When misery and mercy meet face to face…
Speaking to pilgrims in St. Peter’s Square before the Sunday Angelus, on the third anniversary of his election, the pope commented on the Gospel episode of Jesus’ encounter with the woman taken in adultery (Jn 8:1-11), a passage he said he loves to read and reread often.
The pontiff stressed that, while we are all “adulterers before God” and “betrayers of his love,” what God desires above all is “to liberate us, and he wants us to want this together with Him.” He desires “our freedom to be converted from evil to good” — something, he added, which is possible with His grace.
Here below we publish a translation of Pope Francis’ address.
Dear brothers and sisters,
Good morning. The Gospel on this Fifth Sunday of Lent (cf. John 8:1-11) is so beautiful, and I love to read and reread it. It presents the story of the adulterous woman, and highlights the theme of the mercy of God, who never desires the death of the sinner, but that he be converted and live.
The scene unfolds on the Temple Mount. Imagine it there, on the doorstep of St. Peter’s Basilica. Jesus is teaching the people, and some scribes and Pharisees arrive, dragging before him a woman caught in adultery. The woman finds herself in the middle, between Jesus and the crowd (cf. v. 3), between the mercy of the Son of God and the violence and the rage of her accusers. In reality, they did not come to the Teacher to ask his opinion — there were bad people — but to ensnare him in a trap. In fact, had Jesus followed the severity of the law, approving the stoning of the woman, he would have lost his reputation for gentleness and goodness which so enraptured the people; had he wished to be merciful, he would have gone against the law, which he himself had said he did not want to abolish but to fulfill (cf. Mt 5:17). And Jesus is put into this situation.
This evil intention lay hidden under the question they put to Jesus, “What do you say about her?” (v. 5). Jesus does not answer. He is silent and does something mysterious: “He bent down and wrote with his finger on the ground” (v. 7). Perhaps he was drawing; some say he was writing the sins of the Pharisees … in any case, he was writing, as though he were somewhere else. In this manner, he invites everyone to calm, not to act in haste, and to seek God’s justice. But those bad men insisted and expected an answer from him. They seemed blood-thirsty. Then Jesus looked up and said, “Let him who is without sin among you be the first to throw a stone at her” (v. 7). This response takes the wind out of the accusers, disarming them all, in the true sense of the word: All of them laid down their “weapons,” that is, the stones they were ready to throw, both the visible ones against the woman and the hidden ones against Jesus. And as the Lord continued to write on the ground, to draw, I don’t know …, the accusers went away, one by one, head lowered, beginning with the eldest, who was more keenly aware of not being without sin. How much good it does us to know that we too are sinners! When we speak ill of others — all things we are well acquainted with — what good it would do to have the courage to drop the stones we have to throw at others, and think a little about our own sins.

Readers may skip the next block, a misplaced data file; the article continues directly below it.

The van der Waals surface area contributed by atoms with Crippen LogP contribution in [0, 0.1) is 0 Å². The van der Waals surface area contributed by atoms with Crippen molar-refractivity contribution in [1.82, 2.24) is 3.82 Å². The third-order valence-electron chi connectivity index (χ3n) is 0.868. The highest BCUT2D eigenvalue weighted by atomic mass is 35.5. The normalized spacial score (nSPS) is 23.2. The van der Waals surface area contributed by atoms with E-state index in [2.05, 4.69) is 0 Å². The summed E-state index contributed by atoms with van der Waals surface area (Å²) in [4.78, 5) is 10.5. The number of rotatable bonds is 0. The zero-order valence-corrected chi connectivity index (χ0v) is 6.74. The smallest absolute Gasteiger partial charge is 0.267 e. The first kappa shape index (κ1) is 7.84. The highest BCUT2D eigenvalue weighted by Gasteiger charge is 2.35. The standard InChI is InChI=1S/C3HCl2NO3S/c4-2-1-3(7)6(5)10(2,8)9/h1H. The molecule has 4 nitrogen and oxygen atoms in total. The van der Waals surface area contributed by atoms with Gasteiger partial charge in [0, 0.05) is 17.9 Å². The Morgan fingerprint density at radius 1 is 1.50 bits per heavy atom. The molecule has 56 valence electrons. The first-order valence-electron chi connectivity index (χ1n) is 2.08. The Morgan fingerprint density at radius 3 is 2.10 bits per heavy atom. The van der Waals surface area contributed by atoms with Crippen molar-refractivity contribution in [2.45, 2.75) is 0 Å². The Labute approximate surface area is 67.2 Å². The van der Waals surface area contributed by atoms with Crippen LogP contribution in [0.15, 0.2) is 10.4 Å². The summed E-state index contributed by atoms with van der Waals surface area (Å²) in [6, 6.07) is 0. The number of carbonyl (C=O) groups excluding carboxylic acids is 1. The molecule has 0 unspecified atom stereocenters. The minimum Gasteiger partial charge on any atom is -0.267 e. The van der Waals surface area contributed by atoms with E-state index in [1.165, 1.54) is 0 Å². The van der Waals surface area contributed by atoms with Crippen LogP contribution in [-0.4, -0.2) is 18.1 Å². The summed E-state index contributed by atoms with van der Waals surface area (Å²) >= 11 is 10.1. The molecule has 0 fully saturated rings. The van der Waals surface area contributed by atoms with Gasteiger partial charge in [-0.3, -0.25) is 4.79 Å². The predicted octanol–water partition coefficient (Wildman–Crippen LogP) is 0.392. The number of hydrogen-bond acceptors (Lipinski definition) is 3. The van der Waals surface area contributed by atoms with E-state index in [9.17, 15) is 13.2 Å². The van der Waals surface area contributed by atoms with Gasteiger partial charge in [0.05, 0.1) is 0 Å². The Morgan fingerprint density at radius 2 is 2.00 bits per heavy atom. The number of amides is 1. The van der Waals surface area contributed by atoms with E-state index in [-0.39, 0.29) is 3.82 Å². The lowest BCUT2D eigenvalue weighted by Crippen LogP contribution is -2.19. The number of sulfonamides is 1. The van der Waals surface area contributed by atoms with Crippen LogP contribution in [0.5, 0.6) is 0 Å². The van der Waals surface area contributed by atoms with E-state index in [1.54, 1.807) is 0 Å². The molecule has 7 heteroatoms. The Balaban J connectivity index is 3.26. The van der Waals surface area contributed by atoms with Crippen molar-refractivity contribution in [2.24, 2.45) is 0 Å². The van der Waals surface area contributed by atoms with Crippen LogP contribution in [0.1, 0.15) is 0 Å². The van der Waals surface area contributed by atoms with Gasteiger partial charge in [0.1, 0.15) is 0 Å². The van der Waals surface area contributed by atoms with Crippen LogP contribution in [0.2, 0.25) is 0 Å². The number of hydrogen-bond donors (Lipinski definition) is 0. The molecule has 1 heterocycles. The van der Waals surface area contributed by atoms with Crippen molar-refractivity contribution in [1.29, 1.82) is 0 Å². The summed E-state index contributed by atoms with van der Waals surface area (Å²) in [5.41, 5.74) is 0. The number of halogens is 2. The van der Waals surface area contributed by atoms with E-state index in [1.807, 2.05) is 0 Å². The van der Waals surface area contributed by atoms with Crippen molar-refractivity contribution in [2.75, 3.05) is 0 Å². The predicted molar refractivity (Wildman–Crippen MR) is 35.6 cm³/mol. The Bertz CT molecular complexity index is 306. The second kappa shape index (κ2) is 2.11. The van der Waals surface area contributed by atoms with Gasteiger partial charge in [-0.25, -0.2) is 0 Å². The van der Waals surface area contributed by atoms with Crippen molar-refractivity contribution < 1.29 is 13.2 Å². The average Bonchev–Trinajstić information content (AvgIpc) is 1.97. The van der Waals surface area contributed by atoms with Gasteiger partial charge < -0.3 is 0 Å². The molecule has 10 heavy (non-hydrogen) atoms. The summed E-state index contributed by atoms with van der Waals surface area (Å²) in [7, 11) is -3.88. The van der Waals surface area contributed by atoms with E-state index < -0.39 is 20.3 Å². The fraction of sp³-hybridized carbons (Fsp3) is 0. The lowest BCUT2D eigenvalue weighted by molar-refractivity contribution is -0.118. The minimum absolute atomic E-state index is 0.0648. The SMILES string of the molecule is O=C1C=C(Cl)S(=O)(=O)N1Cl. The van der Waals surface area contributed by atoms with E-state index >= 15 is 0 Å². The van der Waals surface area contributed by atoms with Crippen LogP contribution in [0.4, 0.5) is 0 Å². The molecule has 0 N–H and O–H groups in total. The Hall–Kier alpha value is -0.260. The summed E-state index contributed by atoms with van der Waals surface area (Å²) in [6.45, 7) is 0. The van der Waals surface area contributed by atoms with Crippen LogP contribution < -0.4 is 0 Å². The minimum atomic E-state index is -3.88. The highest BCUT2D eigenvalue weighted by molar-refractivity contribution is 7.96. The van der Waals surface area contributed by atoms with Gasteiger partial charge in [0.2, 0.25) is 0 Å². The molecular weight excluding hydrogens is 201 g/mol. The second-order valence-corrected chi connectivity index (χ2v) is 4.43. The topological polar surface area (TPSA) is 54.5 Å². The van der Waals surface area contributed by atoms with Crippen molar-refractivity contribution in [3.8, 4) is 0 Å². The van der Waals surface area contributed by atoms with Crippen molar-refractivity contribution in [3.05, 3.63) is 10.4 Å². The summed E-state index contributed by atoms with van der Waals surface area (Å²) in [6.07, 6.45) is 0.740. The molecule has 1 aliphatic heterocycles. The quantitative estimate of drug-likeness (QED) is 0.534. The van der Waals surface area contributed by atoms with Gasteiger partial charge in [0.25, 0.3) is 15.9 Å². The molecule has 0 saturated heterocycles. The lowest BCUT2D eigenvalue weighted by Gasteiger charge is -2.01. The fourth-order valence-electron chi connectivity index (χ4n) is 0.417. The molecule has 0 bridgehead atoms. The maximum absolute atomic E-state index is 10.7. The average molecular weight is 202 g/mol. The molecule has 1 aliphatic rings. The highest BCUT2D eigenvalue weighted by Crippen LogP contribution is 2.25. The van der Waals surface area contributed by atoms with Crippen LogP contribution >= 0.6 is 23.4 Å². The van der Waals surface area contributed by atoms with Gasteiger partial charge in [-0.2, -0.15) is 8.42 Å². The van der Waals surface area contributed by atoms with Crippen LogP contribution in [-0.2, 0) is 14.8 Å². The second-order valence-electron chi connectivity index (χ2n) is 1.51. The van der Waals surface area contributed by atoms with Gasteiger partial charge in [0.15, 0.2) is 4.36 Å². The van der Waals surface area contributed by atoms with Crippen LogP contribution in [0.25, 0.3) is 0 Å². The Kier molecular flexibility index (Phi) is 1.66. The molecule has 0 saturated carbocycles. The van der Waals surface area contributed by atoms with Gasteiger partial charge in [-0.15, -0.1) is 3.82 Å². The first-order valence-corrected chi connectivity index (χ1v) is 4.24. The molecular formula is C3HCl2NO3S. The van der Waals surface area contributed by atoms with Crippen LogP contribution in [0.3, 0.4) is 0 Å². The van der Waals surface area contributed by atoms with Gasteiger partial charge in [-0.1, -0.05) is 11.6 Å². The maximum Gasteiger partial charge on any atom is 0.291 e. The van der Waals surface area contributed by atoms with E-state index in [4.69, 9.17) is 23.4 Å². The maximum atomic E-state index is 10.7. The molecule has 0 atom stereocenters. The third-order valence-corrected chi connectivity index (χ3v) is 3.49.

Only the woman and Jesus remained there: misery and mercy, face to face. And how often this happens to us when we stop before the confessional, with shame, to show our misery and ask forgiveness.
“Woman, where are they?” (v. 10), Jesus says to her. This statement, and his gaze full of mercy, full of love, were enough to make this person feel — perhaps for the first time — that she has dignity, that she is not her sin, that she has dignity as a person; that she can change her life, that she can leave behind her slavery and begin to walk down a new path.
Dear brothers and sisters, that woman represents all of us who are sinners, that is, adulterers before God, betrayers of his fidelity. And her experience represents God’s will for each one of us: Not our condemnation, but our salvation through Jesus. He is the grace that saves us from sin and death. He wrote on the ground, in the dust of which every human being is made (cf. Gen. 2:7), God’s sentence: “I do not desire that you die, but that you live.” God does not nail us to our sins, he does not identify us with the evil we have done. We have a name, and God does not identify this name with the sin we have committed. He desires to liberate us, and he wants us to want this together with Him. He wants our freedom to be converted from evil to good, and this is possible — it is possible! — with his grace.
May the Virgin Mary help us to entrust ourselves completely to the mercy of God, in order to become a new creation.
Translated by Diane Montagna of Aleteia’s English edition.
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